BR Analysis. Romania starts its military upgrade plans with a long break

Sorin Melenciuc 12/03/2019 | 06:30

In theory, Romania has increased its defense spending to 2 percent of GDP since 2017 and major US and Western European military contractors have engaged in a fierce battle over multi-billion contracts, aiming to strengthen a weak link on the eastern fringe of NATO. But most of major army programmes are now frozen as the government struggles to finance its soaring wage and pensions spending.

Romania is militarily weak, experts say, as it has not invested enough to boost its defense capacities since the fall of the Communist regime.

But the situation seemed to be changing during the last couple of years as a consequence of both the rising external threat, following the annexation of Crimea by Russia, and of NATO’s pressure on its members to increase defense spending.

The political consensus to increase military spending to 2 percent of GDP from 2017, from roughly 1.4 percent over the previous years, has had a rapid effect on army modernization plans.

However, planning doesn’t always translate into doing in Romania. In 2017, Romania spent almost 2 percent of GDP for its defense but in 2018 the total military spending was RON 17 billion – and this means only 1.8 percent of the GDP.

The Romanian official statistics body (INS) said last week that Romania’s GDP was RON 940.5 billion (EUR 202 billion) in 2018 – significantly below the government’s last forecast of RON 949.6 billion.

This underperformance of the military spending was mainly due to delayed or frozen modernization plans.

Romania’s main procurement and modernization projects are: the acquisition of four multifunctional corvettes, rocket launcher mobile systems, the modernization of MLI 84 M combat machines, 8×8 and 4×4 armored carriers, C4I systems, ASAM large-scale rocket systems, short and very short range air defense (SHORAD/VSHORAD) systems and a multiple missile launcher.

Other important projects include the expansion of the fighter plane fleet (from currently 12 F-16’s to at least 48), the acquisition of combat and utility helicopters, the upgrade of the training plane fleet (IAR 99 Soim), the modernization of the two British frigates (Regele Ferdinand and Regina Maria), the acquisition of military trucks and the beginning of a small submarine fleet programme.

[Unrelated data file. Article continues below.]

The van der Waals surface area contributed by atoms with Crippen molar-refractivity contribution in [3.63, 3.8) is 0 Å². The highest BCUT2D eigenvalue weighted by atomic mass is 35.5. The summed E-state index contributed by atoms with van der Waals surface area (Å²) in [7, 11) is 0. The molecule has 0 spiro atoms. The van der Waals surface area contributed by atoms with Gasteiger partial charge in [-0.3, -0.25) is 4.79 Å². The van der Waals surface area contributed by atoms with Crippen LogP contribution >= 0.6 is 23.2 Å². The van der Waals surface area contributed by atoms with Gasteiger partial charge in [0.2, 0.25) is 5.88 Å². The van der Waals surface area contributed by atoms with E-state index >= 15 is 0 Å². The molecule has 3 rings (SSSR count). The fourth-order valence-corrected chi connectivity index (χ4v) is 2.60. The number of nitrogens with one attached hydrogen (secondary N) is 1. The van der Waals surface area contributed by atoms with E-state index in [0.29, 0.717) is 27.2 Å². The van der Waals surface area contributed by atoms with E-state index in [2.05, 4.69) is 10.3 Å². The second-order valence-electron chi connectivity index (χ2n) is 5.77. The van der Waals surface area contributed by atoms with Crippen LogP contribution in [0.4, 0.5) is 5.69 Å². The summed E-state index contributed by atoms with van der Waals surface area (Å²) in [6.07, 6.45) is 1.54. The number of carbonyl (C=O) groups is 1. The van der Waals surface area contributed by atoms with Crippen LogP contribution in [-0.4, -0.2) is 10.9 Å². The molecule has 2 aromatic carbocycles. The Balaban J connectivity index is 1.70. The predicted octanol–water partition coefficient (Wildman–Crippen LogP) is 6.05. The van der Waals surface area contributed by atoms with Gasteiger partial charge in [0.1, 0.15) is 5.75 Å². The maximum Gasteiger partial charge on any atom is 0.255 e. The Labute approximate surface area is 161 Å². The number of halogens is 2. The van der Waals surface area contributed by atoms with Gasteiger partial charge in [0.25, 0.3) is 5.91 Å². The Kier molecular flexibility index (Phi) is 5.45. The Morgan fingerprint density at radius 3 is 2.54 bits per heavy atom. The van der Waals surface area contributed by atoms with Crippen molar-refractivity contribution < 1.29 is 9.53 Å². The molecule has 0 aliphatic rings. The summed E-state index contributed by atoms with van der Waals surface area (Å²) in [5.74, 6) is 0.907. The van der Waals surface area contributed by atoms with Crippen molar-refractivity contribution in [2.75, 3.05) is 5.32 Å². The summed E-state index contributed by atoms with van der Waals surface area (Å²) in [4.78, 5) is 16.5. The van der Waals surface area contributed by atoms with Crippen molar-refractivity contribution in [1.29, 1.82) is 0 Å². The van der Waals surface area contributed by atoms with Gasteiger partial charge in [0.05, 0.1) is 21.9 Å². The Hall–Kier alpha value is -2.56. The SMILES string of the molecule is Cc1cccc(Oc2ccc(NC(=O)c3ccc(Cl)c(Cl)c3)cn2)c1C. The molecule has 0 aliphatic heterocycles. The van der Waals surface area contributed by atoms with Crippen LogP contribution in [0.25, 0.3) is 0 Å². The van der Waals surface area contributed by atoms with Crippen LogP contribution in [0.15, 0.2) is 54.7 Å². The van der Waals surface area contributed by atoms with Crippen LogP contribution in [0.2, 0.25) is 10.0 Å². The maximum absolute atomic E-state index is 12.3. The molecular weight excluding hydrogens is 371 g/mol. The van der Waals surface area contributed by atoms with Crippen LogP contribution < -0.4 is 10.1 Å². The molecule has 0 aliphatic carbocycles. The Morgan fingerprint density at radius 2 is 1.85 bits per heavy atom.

All these programmes are costly, and Bucharest has really begun to launch only a few projects. With virtually no defense against missile and naval threats along the Black Sea, Romania’s government has signed several important military contracts in 2017, notably for Patriot and HIMARS rocket systems and Piranha 5 military vehicles.

All the contracts were granted directly to US military contractors: Raytheon (Patriot), Lockheed Martin (HIMARS) and General Dynamics (Piranha 5), and the reason was not necessarily the quality of the equipment.

But almost all the other major projects are delayed. The acquisition of four multifunctional corvettes is now blocked as the government has accused some unclear issues in its own tender procedure won by France’s Naval Group – and the Ministry of Defense has notified the Military Prosecutor’s Office.

The decision has caused anger in Paris and France is now ready to sue the Romanian government as French top officials are exasperated by Bucharest’s will to deny to Naval Group the contract for 4 navy corvettes, despite the fact that the French group won the tender, according to the French economic journal La Tribune.

France’s Naval Group has the best bid with an offer of EUR 1.2 billion, followed by the Dutch group Damen (EUR 1.25 billion) and Italy’s Fincantieri (EUR 1.34 billion).

But the Romanian Ministry of Defence did not announce the result of the tender but preferred to notify prosecutors that some unreported irregularities had been detected during the procedure.

The modernization of the two British frigates is a project without any known schedule, and for the acquisition of military trucks the German group Rheinmetall accused the local government of bid rigging.

As for other major programmes, there are still no clear plans from the government.

This spending freeze comes in a moment when Romania’s need for military equipment is huge: its military procurement, modernization and expansion plan for 2017-2026 includes eight major projects, worth more than EUR 100 million each.

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